The inspiration for Scorpion House lies within the Arizona desert environment in which it sits. Hillside contours, boulder fields, distant views, and stands of old saguaro, shape the forms. Interlocking the curved retaining walls, a protective shell of oxidised titanium plates integrates the 'Scorpion' forms with the desert landscape. The architects and client were committed to the ideals of sustainable building: exemplifying the principles of conservation and encouraging the application of those principles into daily lives, through minimizing resource degradation and consumption, fostering awareness in visitors, by modelling and teaching a new ethos and a non-hierarchal way of building. All elements were considered equally important - especially as they relate to harmonious integration within the ecosystem.
Architect Neal Jones is clear on his philosophy that buildings exist in order to shelter mankind, but it is architecture that shelters the spirit of mankind. Scorpion House is a response to these principles, standing as a unique example of modern living with a twist.
The clients were clear on their desire to have home different to the norm, a move away from the traditional red tile and stucco examples typifying the area. Inspiration was drawn from an oft-seen creature in the deserts of Arizona - the Scorpion. The house is divided into two segments, the main living area forms the 'head' of the Scorpion whilst the tail consists of the guest living quarters and walkway. The whole build radiates around a central point where the pool is located.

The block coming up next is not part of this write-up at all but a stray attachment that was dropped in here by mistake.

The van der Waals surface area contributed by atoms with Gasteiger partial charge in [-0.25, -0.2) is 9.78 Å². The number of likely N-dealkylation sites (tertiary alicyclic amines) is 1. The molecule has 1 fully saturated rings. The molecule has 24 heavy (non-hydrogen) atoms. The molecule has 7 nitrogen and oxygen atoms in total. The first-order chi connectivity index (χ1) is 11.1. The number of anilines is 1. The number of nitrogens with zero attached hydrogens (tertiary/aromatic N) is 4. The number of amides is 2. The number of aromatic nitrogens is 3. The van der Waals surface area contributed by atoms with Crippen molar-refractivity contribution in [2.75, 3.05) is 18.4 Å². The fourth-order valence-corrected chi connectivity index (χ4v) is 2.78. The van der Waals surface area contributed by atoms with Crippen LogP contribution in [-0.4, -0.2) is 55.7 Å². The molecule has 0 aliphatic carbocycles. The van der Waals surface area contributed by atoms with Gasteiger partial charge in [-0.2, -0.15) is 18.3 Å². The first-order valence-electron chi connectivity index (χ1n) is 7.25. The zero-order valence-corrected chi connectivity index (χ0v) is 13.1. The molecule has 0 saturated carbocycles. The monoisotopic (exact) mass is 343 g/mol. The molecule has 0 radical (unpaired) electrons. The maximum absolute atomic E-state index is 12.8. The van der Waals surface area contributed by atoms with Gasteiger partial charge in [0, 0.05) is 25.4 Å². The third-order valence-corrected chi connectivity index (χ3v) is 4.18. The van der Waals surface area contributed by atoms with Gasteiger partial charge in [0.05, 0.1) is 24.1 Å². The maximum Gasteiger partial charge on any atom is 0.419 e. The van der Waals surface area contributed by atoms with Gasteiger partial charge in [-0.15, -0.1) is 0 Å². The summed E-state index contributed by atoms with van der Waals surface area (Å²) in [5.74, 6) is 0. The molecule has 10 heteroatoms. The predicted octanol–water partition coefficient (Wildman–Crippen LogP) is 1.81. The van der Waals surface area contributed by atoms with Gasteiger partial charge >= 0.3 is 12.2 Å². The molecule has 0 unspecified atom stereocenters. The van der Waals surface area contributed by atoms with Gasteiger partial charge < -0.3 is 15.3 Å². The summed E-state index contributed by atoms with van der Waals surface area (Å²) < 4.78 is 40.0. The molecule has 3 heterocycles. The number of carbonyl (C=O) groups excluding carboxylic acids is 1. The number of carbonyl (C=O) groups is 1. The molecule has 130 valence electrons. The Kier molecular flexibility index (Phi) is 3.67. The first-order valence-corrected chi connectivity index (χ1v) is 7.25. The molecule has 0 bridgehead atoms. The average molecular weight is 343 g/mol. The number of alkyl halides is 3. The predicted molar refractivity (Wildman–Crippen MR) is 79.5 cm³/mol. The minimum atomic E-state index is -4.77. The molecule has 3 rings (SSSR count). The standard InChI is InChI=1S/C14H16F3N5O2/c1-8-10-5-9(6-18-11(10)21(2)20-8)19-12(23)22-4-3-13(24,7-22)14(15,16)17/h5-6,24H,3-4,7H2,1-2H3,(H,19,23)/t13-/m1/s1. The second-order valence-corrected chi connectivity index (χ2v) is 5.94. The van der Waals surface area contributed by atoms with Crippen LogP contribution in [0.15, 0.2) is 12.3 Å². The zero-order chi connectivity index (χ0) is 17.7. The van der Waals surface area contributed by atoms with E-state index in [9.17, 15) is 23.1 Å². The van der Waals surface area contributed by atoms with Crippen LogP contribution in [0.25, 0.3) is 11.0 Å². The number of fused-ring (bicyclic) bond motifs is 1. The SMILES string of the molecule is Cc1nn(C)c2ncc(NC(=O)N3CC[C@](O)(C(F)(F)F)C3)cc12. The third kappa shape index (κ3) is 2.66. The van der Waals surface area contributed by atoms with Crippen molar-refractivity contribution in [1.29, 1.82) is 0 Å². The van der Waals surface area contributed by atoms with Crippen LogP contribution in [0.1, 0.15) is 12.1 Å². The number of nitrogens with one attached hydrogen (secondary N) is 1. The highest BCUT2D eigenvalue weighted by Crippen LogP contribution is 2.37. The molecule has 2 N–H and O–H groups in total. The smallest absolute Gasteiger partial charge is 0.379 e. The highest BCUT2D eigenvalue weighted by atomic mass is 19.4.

The main materials are strong, durable and chosen to withstand the harsh conditions typical of the desert environment. Cast in place concrete and black titanium zinc siding form the exterior coverings. Solar grade glass plates provide a frontage through which the panorama of the desert is viewed. The main living area enjoys a mountain range, which can be seen on the horizon twelve miles away. The steel structured roof, curved concrete retaining walls, stainless steel fireplace and stone floor joints all align with the radial joint grid of the house. Concrete walls, natural plaster ceiling, stone floors and stainless steel fireplace change in hue along with the setting sun. The interior is custom designed and bespoke throughout; from the official Ferrari red paint on the cabinets to the stainless steel 'egg' bathroom.
This is a house that was designed to mould with the environment, causing as little obstruction as possible. The site appears to have instructed the design of the house, the inverted conical shape roof, whilst unifying the continuous interior, also defends against a western solar exposure and responds to the incline of the land. The curving walls have a multi purpose acting to reduce the surcharge of water and providing greater structural stability.
Where possible the ecological environment has been left undisturbed. This sharp and crisply designed house is to be enjoyed and explored at leisure.
ARCHITECT: JONES STUDIO